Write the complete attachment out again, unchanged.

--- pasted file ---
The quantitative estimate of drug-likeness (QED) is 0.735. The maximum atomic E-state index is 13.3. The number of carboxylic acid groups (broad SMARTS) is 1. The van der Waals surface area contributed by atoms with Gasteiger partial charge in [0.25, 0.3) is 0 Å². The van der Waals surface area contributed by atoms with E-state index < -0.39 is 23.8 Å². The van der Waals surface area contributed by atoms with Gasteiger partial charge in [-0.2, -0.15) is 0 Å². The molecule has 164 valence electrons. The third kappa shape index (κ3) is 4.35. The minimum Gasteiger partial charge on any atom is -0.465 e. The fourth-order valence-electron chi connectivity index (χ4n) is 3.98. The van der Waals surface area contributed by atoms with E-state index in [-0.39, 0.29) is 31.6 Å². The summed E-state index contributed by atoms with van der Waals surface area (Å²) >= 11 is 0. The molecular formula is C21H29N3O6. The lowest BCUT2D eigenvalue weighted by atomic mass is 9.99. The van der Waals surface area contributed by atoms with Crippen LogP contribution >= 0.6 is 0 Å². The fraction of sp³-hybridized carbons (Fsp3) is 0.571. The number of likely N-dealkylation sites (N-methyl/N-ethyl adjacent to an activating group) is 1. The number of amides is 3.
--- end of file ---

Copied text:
The quantitative estimate of drug-likeness (QED) is 0.735. The maximum atomic E-state index is 13.3. The number of carboxylic acid groups (broad SMARTS) is 1. The van der Waals surface area contributed by atoms with Gasteiger partial charge in [0.25, 0.3) is 0 Å². The van der Waals surface area contributed by atoms with E-state index < -0.39 is 23.8 Å². The van der Waals surface area contributed by atoms with Gasteiger partial charge in [-0.2, -0.15) is 0 Å². The molecule has 164 valence electrons. The third kappa shape index (κ3) is 4.35. The minimum Gasteiger partial charge on any atom is -0.465 e. The fourth-order valence-electron chi connectivity index (χ4n) is 3.98. The van der Waals surface area contributed by atoms with E-state index in [-0.39, 0.29) is 31.6 Å². The summed E-state index contributed by atoms with van der Waals surface area (Å²) >= 11 is 0. The molecular formula is C21H29N3O6. The lowest BCUT2D eigenvalue weighted by atomic mass is 9.99. The van der Waals surface area contributed by atoms with Crippen LogP contribution >= 0.6 is 0 Å². The fraction of sp³-hybridized carbons (Fsp3) is 0.571. The number of likely N-dealkylation sites (N-methyl/N-ethyl adjacent to an activating group) is 1. The number of amides is 3.